PAL equity restructuring gets SEC green light

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PHILIPPINE Airlines is hoping to end the year with a “modest” profit. — AFP

THE operator of Philippine Airlines (PAL) on Monday said the Securities and Exchange Commission (SEC) has approved the equity restructuring plan to partially wipe out its deficit.

In a disclosure to the stock exchange on Monday, PAL Holdings, Inc. said the SEC issued a certificate of approval of its equity restructuring on Aug. 23.

PAL said the approval means the company may now use its additional paid-in capital of P25.340 billion from its 2017 financial statement to partially wipe out its deficit of P29.074 billion in the same year.

The flag carrier’s application for equity restructuring is a repeat of what it did in October 2007. At that time, the company had also sought the SEC’s approval to use its additional paid-in capital to wipe out its deficit. SEC approved PAL’s application then, allowing the company to remove a deficit of P253.73 million using its additional paid-in capital of P4.03 billion.

At that time, PAL said the regulator required the company to get approval from the SEC before using its remaining additional paid-in capital to erase any losses in the future.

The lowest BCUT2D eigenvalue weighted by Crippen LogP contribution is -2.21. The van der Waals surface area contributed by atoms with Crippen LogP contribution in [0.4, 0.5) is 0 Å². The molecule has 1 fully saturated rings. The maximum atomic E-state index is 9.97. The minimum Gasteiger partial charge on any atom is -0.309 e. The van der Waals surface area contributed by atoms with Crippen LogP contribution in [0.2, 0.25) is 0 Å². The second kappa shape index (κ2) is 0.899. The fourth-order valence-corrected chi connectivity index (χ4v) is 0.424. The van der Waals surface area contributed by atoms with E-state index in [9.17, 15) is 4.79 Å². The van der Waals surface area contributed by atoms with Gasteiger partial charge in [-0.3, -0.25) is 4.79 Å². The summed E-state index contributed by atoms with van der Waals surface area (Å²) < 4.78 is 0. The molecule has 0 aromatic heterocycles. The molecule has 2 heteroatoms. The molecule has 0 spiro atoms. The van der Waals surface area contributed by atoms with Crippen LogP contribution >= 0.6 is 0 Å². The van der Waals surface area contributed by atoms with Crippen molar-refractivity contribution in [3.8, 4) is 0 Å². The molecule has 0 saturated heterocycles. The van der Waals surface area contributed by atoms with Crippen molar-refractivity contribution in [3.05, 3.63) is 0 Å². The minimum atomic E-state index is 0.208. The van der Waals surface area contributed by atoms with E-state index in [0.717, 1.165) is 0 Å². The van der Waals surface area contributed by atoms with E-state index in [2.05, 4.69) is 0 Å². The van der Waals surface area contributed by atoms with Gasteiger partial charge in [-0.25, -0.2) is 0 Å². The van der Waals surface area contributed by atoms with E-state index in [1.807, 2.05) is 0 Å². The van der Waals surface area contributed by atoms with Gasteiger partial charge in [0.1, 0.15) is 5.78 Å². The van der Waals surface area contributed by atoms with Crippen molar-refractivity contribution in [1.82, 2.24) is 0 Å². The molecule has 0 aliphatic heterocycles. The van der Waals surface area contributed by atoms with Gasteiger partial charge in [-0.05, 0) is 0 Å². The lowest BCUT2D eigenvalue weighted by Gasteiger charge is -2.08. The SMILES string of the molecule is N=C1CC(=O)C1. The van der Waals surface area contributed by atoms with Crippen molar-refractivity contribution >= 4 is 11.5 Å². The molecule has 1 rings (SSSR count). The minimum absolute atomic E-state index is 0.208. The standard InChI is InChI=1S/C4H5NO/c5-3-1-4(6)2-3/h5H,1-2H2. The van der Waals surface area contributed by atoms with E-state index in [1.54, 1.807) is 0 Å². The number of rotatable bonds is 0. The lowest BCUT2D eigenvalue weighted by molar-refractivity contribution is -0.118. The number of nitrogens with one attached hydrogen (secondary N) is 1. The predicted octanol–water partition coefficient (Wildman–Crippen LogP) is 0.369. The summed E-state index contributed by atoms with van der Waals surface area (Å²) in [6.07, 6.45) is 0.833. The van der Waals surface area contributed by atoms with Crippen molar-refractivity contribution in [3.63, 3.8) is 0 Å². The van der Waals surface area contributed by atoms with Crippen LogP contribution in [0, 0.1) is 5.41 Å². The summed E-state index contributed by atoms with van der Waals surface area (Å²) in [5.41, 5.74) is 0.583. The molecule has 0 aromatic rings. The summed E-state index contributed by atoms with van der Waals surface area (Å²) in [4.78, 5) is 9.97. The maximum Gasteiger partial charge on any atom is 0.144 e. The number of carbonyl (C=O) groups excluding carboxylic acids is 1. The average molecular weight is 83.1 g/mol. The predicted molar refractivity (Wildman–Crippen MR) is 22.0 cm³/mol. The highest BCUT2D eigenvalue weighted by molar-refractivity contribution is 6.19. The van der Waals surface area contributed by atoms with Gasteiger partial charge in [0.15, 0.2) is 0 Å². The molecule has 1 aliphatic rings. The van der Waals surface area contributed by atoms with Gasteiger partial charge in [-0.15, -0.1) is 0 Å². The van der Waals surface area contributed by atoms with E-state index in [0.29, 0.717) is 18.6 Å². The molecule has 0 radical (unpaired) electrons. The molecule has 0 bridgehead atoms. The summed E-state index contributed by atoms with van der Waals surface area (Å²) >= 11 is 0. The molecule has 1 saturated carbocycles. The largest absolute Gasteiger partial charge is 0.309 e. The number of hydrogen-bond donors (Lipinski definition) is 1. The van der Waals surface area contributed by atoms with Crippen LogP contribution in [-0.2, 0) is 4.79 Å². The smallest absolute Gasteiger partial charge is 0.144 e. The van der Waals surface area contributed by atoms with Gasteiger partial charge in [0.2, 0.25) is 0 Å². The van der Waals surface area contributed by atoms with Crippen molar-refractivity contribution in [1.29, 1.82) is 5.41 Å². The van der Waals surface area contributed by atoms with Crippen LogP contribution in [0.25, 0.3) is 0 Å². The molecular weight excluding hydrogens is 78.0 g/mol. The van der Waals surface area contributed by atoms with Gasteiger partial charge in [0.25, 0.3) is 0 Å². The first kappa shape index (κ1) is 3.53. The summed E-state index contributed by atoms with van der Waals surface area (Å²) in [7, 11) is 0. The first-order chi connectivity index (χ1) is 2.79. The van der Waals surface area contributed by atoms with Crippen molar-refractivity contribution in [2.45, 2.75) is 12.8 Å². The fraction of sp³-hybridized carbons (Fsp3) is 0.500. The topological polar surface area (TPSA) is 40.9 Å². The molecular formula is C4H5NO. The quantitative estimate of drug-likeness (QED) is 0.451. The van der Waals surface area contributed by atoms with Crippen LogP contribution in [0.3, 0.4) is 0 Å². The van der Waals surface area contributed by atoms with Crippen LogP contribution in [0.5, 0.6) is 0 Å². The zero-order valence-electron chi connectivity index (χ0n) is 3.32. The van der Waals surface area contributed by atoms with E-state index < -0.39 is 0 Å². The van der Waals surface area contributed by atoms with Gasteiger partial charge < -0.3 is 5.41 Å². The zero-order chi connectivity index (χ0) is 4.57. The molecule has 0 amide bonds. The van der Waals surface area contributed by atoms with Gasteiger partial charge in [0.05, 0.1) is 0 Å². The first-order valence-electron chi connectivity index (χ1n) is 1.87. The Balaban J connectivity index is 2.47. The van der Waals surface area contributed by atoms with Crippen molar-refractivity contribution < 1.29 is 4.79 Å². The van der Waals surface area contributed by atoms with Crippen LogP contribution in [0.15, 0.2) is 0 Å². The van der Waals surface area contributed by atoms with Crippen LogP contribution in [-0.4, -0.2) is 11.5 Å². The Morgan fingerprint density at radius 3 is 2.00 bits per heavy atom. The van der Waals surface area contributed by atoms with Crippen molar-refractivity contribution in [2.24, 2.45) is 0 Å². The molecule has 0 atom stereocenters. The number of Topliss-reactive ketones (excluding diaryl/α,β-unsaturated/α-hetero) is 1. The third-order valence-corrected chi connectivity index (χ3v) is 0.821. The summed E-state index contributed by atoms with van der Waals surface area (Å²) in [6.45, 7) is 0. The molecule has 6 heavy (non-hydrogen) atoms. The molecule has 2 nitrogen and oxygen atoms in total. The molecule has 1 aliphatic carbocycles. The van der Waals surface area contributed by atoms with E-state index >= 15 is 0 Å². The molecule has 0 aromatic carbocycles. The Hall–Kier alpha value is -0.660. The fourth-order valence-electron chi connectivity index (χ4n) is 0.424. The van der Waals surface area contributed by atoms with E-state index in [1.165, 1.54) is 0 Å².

In September last year, the SEC approved a similar application from PAL, again crafted to remove its deficit in its financial report. It requested to decrease its authorized capital stock and increase the par value of each of its shares.




PAL said then the removal of its deficit was part of the company’s intentions to welcome a new strategic investor that will buy “less than 40% of the company.”

PAL President Jaime J. Bautista told reporters in July discussions with prospective investors have not progressed.

The flag carrier saw its net attributable loss from January to June go up 7.19% to P1.398 billion from last year’s P1.304 billion due to higher losses in the first quarter.

Mr. Bautista told reporters in June that the company is hopeful to end the year with a “modest profit,” as it seeks to impose a fuel surcharge, having made an application at the Civil Aeronautics Board. — Denise A. Valdez